The One and Only Guide You’ll Ever Need to Program Your Sprinkler System

sprinkler programming guide
Properly programming your sprinkler system is essential to conserving water and giving your lawn and plants the right amount of water needed.

One of the great ironies of the green industry is that most folks that have an automatic sprinkler system do not water properly. It’s not because they don’t care, mostly it’s because they were never taught proper water techniques.

The sad but true fact is that a majority of people installing sprinklers have little sense of how to most efficiently water your lawn and landscape. In the interest of science, I ask you to do this little experiment: randomly call ten sprinkler companies and ask how you should best program your sprinkler system to water. Odds are that, most of them will have the same spiel, “set your rotor zones for 20 minutes and your sprays for 10 then run it every third day. If it gets hot, go every other day.” No concern for full sun, shade, slopes, etc. Watering this way is a terrible idea.

That ends today! I will lay out for you the perfect way to set up your sprinkler. First, realize that all sprinklers water faster than the soil allows the water to soak in. Watering past this point is wasteful (water running off the target area) but rarely will this much water penetrate very deeply into the soil. Our objective is to water deeply and infrequently with as little waste as possible.

The tools you will need are a watch, a screwdriver, a lawn chair and your favorite hot weather beverage.

Step One: Observe Your Sprinkler

Start with a semi-dry lawn. Turn on zone #1. Note the time. Sit in your lawn chair and run the sprinklers until the point of puddles forming or runoff into the driveway or street, then shut it down. How long did that take? That will be the maximum run time for that zone. To check the depth water was able to soak into the soil, use your screwdriver as a probe in several spots. How deep does it slide in easily? Make note of run time and average depth. Repeat for each zone (note: if your system is larger than six zones, you do not have to get a 12 pack… pace yourself).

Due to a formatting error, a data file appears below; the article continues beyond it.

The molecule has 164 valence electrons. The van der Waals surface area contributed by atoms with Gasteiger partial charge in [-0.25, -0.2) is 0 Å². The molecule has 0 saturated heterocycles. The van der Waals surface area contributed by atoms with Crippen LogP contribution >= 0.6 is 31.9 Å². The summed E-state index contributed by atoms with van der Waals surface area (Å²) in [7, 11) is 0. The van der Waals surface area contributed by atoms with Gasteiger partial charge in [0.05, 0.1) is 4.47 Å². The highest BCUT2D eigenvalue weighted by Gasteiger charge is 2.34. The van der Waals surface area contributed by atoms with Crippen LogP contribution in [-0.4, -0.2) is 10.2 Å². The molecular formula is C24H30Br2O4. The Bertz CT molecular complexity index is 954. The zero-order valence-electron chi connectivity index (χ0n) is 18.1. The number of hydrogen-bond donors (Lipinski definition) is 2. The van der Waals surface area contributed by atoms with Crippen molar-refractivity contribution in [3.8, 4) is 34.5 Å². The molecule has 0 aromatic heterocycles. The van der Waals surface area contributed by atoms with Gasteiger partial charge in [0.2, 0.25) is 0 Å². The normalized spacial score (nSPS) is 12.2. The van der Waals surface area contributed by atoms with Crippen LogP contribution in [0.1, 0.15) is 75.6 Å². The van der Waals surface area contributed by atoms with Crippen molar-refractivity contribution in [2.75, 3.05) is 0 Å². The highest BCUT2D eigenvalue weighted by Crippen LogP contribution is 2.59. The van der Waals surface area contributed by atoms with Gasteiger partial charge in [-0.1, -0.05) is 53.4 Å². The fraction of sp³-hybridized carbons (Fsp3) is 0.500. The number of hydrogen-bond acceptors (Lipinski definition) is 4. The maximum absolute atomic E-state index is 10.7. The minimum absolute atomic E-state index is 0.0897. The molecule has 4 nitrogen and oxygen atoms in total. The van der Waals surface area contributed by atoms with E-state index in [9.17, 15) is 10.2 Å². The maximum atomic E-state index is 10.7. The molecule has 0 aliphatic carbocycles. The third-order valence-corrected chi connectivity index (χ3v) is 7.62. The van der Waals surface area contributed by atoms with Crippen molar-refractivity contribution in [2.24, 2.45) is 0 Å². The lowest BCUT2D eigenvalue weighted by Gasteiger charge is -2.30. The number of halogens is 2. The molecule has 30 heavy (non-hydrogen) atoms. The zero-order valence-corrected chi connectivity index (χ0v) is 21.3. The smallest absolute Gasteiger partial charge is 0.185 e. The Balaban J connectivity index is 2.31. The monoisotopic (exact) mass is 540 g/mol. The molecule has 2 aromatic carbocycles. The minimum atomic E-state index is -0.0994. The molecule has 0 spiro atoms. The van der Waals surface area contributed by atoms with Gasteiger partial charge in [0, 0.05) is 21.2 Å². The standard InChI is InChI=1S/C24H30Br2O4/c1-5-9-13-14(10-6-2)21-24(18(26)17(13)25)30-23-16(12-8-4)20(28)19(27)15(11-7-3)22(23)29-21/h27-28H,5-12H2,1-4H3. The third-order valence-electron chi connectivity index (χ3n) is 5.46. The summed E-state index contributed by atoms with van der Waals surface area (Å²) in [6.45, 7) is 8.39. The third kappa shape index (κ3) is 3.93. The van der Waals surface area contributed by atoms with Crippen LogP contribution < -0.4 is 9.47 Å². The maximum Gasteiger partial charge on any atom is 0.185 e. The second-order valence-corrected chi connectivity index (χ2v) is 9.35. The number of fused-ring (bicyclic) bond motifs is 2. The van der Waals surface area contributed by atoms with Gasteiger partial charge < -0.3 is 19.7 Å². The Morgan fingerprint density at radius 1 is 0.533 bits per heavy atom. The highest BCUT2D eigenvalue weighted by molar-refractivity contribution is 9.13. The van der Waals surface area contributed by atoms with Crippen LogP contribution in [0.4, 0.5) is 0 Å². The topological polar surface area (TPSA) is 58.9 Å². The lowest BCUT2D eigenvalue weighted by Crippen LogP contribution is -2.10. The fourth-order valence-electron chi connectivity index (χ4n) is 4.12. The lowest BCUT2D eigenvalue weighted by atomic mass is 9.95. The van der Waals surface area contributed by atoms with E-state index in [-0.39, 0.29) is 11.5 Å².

Step Two: Decide Your Sprinkler Zones

Now that we know the length of time each zone should run, we want to figure out which zones should be grouped together. Almost all sprinkler controllers have separate programs (usually program A, B and C). Are there any zones that need drastically less water (examples would be the shady side of the house or shrub zones)? Group these on program A. Are any of your water penetration measurements extremely shallow (example would be ½” compared to 1-2″)? These are probably steeper slopes or areas of compacted soil. These zones, if you have them, should be grouped on program B. The remaining zones, set to Program C. Finally, set each program to begin watering at 4 a.m. every third day (Day #1 program A, Day #2 program B, etc.).

Step Three: Seasonal Adjustments as Needed

Now that the initial program is set, the only thing left to do is monitor your lawn and landscape when you get into the heat of summer. When any of the areas begin to show signs of drought stress (where the water penetration is most shallow will probably show signs of drying out first, program B in the above example), simply add a second start time to that program. This allows the first watering cycle that started at 4 a.m. time to soak in (limiting wasteful runoff) before watering a second time at 5:30 or 6 a.m. Not only will this save water but it will stimulate deeper root growth making your lawn and landscape more resilient.

Get it? Got it? Good.

Feel free to reach out to our team of certified irrigation technicians if you have additional questions or concerns about sprinkler system programming and water conservation. BG Outdoor Services has designed, installed, programmed, maintained and repaired lawn sprinkler systems in NOVA for over 30 years. We’re here to help, and happy to assist with your lawn sprinkler installation, upgrade or maintenance needs. Contact us today to learn more.

*Image courtesy of Rain Bird

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